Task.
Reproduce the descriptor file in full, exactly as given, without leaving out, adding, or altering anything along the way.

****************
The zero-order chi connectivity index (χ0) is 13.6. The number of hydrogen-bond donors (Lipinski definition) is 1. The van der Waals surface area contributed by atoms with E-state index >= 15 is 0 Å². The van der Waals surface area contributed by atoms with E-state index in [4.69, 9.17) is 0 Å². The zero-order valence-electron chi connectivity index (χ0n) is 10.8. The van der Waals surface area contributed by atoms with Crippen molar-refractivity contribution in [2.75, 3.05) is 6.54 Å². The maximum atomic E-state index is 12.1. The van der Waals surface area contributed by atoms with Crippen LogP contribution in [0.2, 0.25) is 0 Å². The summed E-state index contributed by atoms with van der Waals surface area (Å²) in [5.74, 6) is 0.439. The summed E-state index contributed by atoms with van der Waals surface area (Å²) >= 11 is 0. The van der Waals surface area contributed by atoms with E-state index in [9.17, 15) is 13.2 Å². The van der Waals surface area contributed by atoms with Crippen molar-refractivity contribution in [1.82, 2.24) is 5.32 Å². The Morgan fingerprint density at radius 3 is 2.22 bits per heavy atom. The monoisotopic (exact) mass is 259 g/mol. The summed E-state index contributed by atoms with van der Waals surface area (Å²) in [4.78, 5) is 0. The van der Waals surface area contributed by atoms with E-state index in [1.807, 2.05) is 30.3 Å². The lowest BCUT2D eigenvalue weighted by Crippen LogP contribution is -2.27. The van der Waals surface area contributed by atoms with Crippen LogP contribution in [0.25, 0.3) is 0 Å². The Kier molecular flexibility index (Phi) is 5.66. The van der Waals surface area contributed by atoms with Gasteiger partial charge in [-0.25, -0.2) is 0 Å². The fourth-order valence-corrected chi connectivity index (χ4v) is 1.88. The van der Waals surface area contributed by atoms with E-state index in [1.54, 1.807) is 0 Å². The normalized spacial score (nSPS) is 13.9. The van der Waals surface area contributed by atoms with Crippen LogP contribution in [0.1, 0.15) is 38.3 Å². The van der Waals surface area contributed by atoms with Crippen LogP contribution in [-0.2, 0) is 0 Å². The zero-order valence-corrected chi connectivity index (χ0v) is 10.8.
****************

The zero-order chi connectivity index (χ0) is 13.6. The number of hydrogen-bond donors (Lipinski definition) is 1. The van der Waals surface area contributed by atoms with E-state index >= 15 is 0 Å². The van der Waals surface area contributed by atoms with E-state index in [4.69, 9.17) is 0 Å². The zero-order valence-electron chi connectivity index (χ0n) is 10.8. The van der Waals surface area contributed by atoms with Crippen molar-refractivity contribution in [2.75, 3.05) is 6.54 Å². The maximum atomic E-state index is 12.1. The van der Waals surface area contributed by atoms with Crippen LogP contribution in [0.2, 0.25) is 0 Å². The summed E-state index contributed by atoms with van der Waals surface area (Å²) in [5.74, 6) is 0.439. The summed E-state index contributed by atoms with van der Waals surface area (Å²) >= 11 is 0. The van der Waals surface area contributed by atoms with E-state index in [9.17, 15) is 13.2 Å². The van der Waals surface area contributed by atoms with Crippen molar-refractivity contribution in [1.82, 2.24) is 5.32 Å². The Morgan fingerprint density at radius 3 is 2.22 bits per heavy atom. The monoisotopic (exact) mass is 259 g/mol. The summed E-state index contributed by atoms with van der Waals surface area (Å²) in [4.78, 5) is 0. The van der Waals surface area contributed by atoms with E-state index in [1.807, 2.05) is 30.3 Å². The lowest BCUT2D eigenvalue weighted by Crippen LogP contribution is -2.27. The van der Waals surface area contributed by atoms with Crippen LogP contribution in [0.25, 0.3) is 0 Å². The Kier molecular flexibility index (Phi) is 5.66. The van der Waals surface area contributed by atoms with Gasteiger partial charge in [-0.25, -0.2) is 0 Å². The fourth-order valence-corrected chi connectivity index (χ4v) is 1.88. The van der Waals surface area contributed by atoms with E-state index in [1.54, 1.807) is 0 Å². The normalized spacial score (nSPS) is 13.9. The van der Waals surface area contributed by atoms with Crippen LogP contribution in [0.1, 0.15) is 38.3 Å². The van der Waals surface area contributed by atoms with Crippen LogP contribution in [-0.2, 0) is 0 Å². The zero-order valence-corrected chi connectivity index (χ0v) is 10.8.